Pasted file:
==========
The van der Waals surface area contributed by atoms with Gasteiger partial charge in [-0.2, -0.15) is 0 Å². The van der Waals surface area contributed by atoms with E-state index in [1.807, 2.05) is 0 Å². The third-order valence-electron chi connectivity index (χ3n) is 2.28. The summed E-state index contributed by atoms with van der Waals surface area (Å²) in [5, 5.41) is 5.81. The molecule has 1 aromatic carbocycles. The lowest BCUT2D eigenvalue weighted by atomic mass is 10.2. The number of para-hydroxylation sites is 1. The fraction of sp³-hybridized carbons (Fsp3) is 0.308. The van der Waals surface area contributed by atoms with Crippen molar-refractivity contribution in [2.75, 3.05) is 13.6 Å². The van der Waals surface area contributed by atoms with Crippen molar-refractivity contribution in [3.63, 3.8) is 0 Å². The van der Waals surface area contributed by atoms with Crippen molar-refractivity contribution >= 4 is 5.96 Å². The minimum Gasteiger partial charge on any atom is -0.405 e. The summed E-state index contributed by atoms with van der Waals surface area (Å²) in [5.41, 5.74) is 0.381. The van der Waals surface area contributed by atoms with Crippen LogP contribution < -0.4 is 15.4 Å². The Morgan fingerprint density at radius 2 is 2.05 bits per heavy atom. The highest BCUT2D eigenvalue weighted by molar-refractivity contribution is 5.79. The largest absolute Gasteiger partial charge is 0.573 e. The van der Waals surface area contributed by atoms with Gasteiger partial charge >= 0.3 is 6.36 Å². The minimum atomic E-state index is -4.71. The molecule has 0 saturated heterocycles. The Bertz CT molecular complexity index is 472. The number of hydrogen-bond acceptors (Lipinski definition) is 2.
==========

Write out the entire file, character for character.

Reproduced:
The van der Waals surface area contributed by atoms with Gasteiger partial charge in [-0.2, -0.15) is 0 Å². The van der Waals surface area contributed by atoms with E-state index in [1.807, 2.05) is 0 Å². The third-order valence-electron chi connectivity index (χ3n) is 2.28. The summed E-state index contributed by atoms with van der Waals surface area (Å²) in [5, 5.41) is 5.81. The molecule has 1 aromatic carbocycles. The lowest BCUT2D eigenvalue weighted by atomic mass is 10.2. The number of para-hydroxylation sites is 1. The fraction of sp³-hybridized carbons (Fsp3) is 0.308. The van der Waals surface area contributed by atoms with Crippen molar-refractivity contribution in [2.75, 3.05) is 13.6 Å². The van der Waals surface area contributed by atoms with Crippen molar-refractivity contribution in [3.63, 3.8) is 0 Å². The van der Waals surface area contributed by atoms with Crippen molar-refractivity contribution >= 4 is 5.96 Å². The minimum Gasteiger partial charge on any atom is -0.405 e. The summed E-state index contributed by atoms with van der Waals surface area (Å²) in [5.41, 5.74) is 0.381. The van der Waals surface area contributed by atoms with Crippen LogP contribution < -0.4 is 15.4 Å². The Morgan fingerprint density at radius 2 is 2.05 bits per heavy atom. The highest BCUT2D eigenvalue weighted by molar-refractivity contribution is 5.79. The largest absolute Gasteiger partial charge is 0.573 e. The van der Waals surface area contributed by atoms with Gasteiger partial charge >= 0.3 is 6.36 Å². The minimum atomic E-state index is -4.71. The molecule has 0 saturated heterocycles. The Bertz CT molecular complexity index is 472. The number of hydrogen-bond acceptors (Lipinski definition) is 2.